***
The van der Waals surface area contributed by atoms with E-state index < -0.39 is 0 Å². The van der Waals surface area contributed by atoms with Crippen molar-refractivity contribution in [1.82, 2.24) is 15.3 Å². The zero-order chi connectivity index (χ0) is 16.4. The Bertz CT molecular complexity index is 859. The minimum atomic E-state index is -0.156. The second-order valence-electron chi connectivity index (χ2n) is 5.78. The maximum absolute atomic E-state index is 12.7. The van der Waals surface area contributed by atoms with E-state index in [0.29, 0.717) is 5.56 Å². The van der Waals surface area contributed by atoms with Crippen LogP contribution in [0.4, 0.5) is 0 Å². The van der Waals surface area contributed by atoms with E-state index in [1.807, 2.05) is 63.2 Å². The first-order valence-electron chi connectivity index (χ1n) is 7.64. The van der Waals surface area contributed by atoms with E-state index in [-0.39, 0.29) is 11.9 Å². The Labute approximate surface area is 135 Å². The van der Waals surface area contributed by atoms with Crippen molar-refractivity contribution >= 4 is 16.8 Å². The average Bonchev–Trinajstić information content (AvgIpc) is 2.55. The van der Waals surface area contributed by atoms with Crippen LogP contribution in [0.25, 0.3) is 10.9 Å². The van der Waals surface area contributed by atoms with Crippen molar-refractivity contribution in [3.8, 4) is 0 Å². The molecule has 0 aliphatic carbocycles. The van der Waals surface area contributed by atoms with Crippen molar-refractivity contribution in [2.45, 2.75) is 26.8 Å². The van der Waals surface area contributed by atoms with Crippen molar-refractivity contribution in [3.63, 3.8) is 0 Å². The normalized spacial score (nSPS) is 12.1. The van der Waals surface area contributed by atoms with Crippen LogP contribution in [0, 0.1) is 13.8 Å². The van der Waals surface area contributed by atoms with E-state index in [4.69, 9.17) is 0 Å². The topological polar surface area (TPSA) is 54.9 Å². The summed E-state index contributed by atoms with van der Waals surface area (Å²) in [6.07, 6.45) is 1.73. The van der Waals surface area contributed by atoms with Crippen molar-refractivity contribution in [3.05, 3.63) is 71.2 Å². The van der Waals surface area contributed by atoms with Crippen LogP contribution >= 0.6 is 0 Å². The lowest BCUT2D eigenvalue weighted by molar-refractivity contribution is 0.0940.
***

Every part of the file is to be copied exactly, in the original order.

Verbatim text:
The van der Waals surface area contributed by atoms with E-state index < -0.39 is 0 Å². The van der Waals surface area contributed by atoms with Crippen molar-refractivity contribution in [1.82, 2.24) is 15.3 Å². The zero-order chi connectivity index (χ0) is 16.4. The Bertz CT molecular complexity index is 859. The minimum atomic E-state index is -0.156. The second-order valence-electron chi connectivity index (χ2n) is 5.78. The maximum absolute atomic E-state index is 12.7. The van der Waals surface area contributed by atoms with E-state index in [0.29, 0.717) is 5.56 Å². The van der Waals surface area contributed by atoms with Crippen LogP contribution in [0.4, 0.5) is 0 Å². The van der Waals surface area contributed by atoms with E-state index in [1.807, 2.05) is 63.2 Å². The first-order valence-electron chi connectivity index (χ1n) is 7.64. The van der Waals surface area contributed by atoms with E-state index in [-0.39, 0.29) is 11.9 Å². The Labute approximate surface area is 135 Å². The van der Waals surface area contributed by atoms with Crippen molar-refractivity contribution >= 4 is 16.8 Å². The average Bonchev–Trinajstić information content (AvgIpc) is 2.55. The van der Waals surface area contributed by atoms with Crippen LogP contribution in [0.25, 0.3) is 10.9 Å². The van der Waals surface area contributed by atoms with Crippen molar-refractivity contribution in [3.8, 4) is 0 Å². The molecule has 0 aliphatic carbocycles. The van der Waals surface area contributed by atoms with Crippen molar-refractivity contribution in [2.45, 2.75) is 26.8 Å². The van der Waals surface area contributed by atoms with Crippen molar-refractivity contribution in [3.63, 3.8) is 0 Å². The normalized spacial score (nSPS) is 12.1. The van der Waals surface area contributed by atoms with Crippen LogP contribution in [0, 0.1) is 13.8 Å². The van der Waals surface area contributed by atoms with E-state index in [4.69, 9.17) is 0 Å². The topological polar surface area (TPSA) is 54.9 Å². The summed E-state index contributed by atoms with van der Waals surface area (Å²) in [6.07, 6.45) is 1.73. The van der Waals surface area contributed by atoms with Crippen molar-refractivity contribution in [3.05, 3.63) is 71.2 Å². The van der Waals surface area contributed by atoms with Crippen LogP contribution >= 0.6 is 0 Å². The lowest BCUT2D eigenvalue weighted by molar-refractivity contribution is 0.0940.